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Harlan Ellison, RIP

(6 posts)
  • Started 2 weeks ago by geoffhart1962
  • Latest reply from CarlGlover

  1. geoffhart1962
    Member

    https://boingboing.net/2018/06/28/rip-harlan-ellison.html

    A fascinating character, and one of the few writers who reliably wrote stories with lines I can never forget.

    Not always a nice person, but as Cory Doctorow notes, each of us must decide just how much we are willing to dissociate the artist from their art.

    Posted 2 weeks ago #
  2. Tremendously sad news. Back in the mid-to-late 1990s when Tangent was still a print magazine Harlan sent me a letter that Charles Brown at Locus refused to publish. Of course, we ran it. In 1978/79 when I and David Gerrold did the Starlog SF Yearbook, Harlan wrote one of the special articles for me, and for the 50th Anniversary of F&SF, as editor of the SFWA Bulletin I asked Harlan if he would write something special for the inside rear color cover. He wrote a wonderful appreciation that I'm sure Gordon remembers.

    Also from back in the 1990s when Tangent was still a print magazine, we'd of course get to review a Harlan Ellison story in this or that magazine. Harlan got in the habit of actually calling me on the phone about the review he'd gotten (the first time freaked me out; I was scared he was going to yell at me or something). But no, he was always nice and wanted to know the phone number of the reviewer so he could call to thank them. This happened maybe 3 or 4 times. From the second phone call on, after I'd hang up from Harlan, I'd dial the reviewer's number as quickly as I could and simply say, "Get ready for incoming from Harlan about your review!" Of course, I didn't tell them whether Harlan was going to shout at them or praise them, such was my twisted sense of humor. :-)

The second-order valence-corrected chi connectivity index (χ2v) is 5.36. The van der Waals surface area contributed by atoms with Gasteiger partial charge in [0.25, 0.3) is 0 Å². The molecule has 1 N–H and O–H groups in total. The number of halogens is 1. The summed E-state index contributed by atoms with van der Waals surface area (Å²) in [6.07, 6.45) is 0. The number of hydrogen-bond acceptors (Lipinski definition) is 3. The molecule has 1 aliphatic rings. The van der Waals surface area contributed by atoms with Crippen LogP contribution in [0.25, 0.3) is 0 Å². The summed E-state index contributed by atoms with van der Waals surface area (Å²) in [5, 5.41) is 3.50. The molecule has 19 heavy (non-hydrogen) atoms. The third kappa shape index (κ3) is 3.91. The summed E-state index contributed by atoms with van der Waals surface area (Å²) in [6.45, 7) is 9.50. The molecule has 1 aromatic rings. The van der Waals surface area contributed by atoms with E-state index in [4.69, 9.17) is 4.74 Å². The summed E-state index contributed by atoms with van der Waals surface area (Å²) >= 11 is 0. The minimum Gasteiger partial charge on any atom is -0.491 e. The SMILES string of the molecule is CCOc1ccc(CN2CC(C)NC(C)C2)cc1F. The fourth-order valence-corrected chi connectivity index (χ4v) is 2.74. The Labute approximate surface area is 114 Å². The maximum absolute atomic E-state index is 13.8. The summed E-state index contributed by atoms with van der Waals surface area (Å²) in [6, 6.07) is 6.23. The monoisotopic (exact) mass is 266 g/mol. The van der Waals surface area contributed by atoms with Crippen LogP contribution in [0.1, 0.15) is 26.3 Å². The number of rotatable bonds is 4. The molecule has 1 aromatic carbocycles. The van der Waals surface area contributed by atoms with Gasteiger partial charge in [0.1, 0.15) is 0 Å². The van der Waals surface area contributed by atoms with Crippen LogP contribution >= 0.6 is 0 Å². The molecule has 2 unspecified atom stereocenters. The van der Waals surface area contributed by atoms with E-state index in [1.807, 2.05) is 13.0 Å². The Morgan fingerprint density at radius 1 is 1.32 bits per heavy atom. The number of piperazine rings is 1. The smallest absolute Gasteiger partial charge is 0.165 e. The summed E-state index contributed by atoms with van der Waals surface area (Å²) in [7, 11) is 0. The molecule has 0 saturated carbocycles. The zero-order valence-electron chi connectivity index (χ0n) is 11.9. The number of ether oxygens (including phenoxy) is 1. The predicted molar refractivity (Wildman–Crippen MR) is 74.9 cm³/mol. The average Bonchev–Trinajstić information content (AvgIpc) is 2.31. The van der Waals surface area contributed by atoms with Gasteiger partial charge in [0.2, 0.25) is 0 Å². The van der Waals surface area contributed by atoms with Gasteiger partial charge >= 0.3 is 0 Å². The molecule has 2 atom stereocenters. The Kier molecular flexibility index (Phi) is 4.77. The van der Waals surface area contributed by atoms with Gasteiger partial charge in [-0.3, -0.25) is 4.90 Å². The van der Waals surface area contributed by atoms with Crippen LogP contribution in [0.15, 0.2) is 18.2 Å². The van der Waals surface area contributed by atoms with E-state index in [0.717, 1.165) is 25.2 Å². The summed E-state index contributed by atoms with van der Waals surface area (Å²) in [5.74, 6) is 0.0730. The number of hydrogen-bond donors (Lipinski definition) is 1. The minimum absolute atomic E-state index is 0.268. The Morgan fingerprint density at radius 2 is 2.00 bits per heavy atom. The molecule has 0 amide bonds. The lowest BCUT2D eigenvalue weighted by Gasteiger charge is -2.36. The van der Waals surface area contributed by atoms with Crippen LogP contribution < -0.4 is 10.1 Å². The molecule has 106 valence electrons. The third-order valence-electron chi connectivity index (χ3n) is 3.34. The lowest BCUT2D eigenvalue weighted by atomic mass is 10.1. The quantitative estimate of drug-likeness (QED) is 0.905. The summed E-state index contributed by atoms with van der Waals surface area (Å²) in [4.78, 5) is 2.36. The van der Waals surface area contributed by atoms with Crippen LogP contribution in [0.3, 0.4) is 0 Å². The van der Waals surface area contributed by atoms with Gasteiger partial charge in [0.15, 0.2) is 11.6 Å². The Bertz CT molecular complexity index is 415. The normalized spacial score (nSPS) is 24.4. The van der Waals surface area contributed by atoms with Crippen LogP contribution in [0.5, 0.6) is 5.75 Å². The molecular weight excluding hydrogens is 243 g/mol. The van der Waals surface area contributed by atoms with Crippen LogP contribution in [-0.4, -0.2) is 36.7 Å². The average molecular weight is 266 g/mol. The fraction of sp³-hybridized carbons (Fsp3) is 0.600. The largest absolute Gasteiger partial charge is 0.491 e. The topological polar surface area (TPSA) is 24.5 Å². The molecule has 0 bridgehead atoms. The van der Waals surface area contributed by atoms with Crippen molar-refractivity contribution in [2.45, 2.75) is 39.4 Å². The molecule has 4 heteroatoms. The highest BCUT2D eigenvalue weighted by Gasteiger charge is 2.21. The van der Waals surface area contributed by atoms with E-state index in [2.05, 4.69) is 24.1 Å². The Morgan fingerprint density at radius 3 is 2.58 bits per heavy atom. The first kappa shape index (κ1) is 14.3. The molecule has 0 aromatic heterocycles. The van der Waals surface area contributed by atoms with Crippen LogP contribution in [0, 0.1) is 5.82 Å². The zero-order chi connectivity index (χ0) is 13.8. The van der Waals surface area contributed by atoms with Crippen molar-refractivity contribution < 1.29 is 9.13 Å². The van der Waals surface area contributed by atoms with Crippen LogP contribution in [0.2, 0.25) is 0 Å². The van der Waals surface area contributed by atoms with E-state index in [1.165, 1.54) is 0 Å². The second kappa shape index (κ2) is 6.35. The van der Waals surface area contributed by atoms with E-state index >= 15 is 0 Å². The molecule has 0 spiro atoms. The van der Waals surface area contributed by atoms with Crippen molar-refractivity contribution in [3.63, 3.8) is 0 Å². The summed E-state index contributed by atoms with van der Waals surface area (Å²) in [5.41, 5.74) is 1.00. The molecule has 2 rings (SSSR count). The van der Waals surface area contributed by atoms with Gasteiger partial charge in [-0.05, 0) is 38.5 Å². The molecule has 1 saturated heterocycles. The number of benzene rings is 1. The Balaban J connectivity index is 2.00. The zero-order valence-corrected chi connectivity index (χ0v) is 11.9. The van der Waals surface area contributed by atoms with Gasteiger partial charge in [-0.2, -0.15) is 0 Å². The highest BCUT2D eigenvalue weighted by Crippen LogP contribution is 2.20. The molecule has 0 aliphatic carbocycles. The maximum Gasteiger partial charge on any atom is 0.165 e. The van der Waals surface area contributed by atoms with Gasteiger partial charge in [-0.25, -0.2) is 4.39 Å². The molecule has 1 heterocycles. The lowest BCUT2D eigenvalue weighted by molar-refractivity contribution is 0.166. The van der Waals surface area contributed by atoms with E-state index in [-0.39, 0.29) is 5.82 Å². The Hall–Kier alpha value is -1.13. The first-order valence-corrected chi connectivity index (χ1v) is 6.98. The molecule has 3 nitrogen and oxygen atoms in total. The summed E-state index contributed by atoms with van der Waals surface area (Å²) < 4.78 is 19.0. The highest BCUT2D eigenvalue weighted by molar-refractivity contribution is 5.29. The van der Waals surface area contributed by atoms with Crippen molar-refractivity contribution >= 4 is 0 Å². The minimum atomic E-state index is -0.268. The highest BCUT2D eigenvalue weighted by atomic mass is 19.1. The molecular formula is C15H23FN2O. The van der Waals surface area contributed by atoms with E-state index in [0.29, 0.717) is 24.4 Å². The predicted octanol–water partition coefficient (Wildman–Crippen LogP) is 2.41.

Posted 2 weeks ago #
  3. ThatJoshJerez
    Member

    Here is a retrospective by Nick Mamatas, it's a bit older but still a good article.

    https://thesmartset.com/article01271401/

    Posted 2 weeks ago #
  4. Marian
    Member

  5. at78rpm
    Member

    I saw him one day back in the '70s when he wrote a story sitting in a shop window. Upon completion, he read it to a small group of us. "Shatterday", it was called.

    Posted 2 weeks ago #
  6. CarlGlover
    Member

    I never met Harlan, so I have no personal memories to relate. But I felt as though I knew him through the wonderful short stories that brightened my Golden Age. His talent was immense but, like many genuinely creative people, so were his quirks and foibles. It would be trivial and condescending, but perhaps true, to say these were just attempts to conceal inner feelings of inadequacy and inferiority. I have always preferred to see him as an essentially pathological borderline personality disorder, of the sort that can wreck havoc in interpersonal relationships. But, so what? In the end, it's only the stories that should matter to most of us.

    Posted 2 weeks ago #

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